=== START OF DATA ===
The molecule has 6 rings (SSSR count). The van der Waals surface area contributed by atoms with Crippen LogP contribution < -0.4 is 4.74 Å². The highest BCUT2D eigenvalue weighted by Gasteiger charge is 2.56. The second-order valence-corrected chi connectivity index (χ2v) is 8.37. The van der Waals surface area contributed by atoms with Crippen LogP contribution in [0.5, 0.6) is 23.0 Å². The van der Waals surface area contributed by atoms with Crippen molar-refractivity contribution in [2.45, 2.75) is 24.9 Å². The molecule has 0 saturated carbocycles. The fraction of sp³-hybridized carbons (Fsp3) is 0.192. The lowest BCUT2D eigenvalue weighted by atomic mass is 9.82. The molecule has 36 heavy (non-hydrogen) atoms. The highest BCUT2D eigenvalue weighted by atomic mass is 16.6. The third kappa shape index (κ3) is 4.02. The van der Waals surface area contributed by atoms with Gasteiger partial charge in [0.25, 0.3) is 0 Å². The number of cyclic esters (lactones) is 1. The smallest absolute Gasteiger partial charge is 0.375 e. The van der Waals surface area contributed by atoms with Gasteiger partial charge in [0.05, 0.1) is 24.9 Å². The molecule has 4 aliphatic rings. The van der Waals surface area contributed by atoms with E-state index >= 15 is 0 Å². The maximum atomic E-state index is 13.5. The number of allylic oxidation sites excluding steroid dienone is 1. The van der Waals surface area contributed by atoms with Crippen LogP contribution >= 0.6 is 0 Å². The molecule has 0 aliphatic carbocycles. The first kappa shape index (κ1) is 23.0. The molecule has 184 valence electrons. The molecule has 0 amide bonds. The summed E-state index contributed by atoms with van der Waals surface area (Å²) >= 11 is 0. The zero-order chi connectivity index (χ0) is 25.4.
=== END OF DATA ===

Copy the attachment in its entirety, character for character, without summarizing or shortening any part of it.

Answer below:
The molecule has 6 rings (SSSR count). The van der Waals surface area contributed by atoms with Crippen LogP contribution < -0.4 is 4.74 Å². The highest BCUT2D eigenvalue weighted by Gasteiger charge is 2.56. The second-order valence-corrected chi connectivity index (χ2v) is 8.37. The van der Waals surface area contributed by atoms with Crippen LogP contribution in [0.5, 0.6) is 23.0 Å². The van der Waals surface area contributed by atoms with Crippen molar-refractivity contribution in [2.45, 2.75) is 24.9 Å². The molecule has 0 saturated carbocycles. The fraction of sp³-hybridized carbons (Fsp3) is 0.192. The lowest BCUT2D eigenvalue weighted by atomic mass is 9.82. The molecule has 36 heavy (non-hydrogen) atoms. The highest BCUT2D eigenvalue weighted by atomic mass is 16.6. The third kappa shape index (κ3) is 4.02. The van der Waals surface area contributed by atoms with Gasteiger partial charge in [0.25, 0.3) is 0 Å². The number of cyclic esters (lactones) is 1. The smallest absolute Gasteiger partial charge is 0.375 e. The van der Waals surface area contributed by atoms with Gasteiger partial charge in [0.05, 0.1) is 24.9 Å². The molecule has 4 aliphatic rings. The van der Waals surface area contributed by atoms with E-state index >= 15 is 0 Å². The maximum atomic E-state index is 13.5. The number of allylic oxidation sites excluding steroid dienone is 1. The van der Waals surface area contributed by atoms with Crippen LogP contribution >= 0.6 is 0 Å². The molecule has 0 aliphatic carbocycles. The first kappa shape index (κ1) is 23.0. The molecule has 184 valence electrons. The molecule has 0 amide bonds. The summed E-state index contributed by atoms with van der Waals surface area (Å²) >= 11 is 0. The zero-order chi connectivity index (χ0) is 25.4.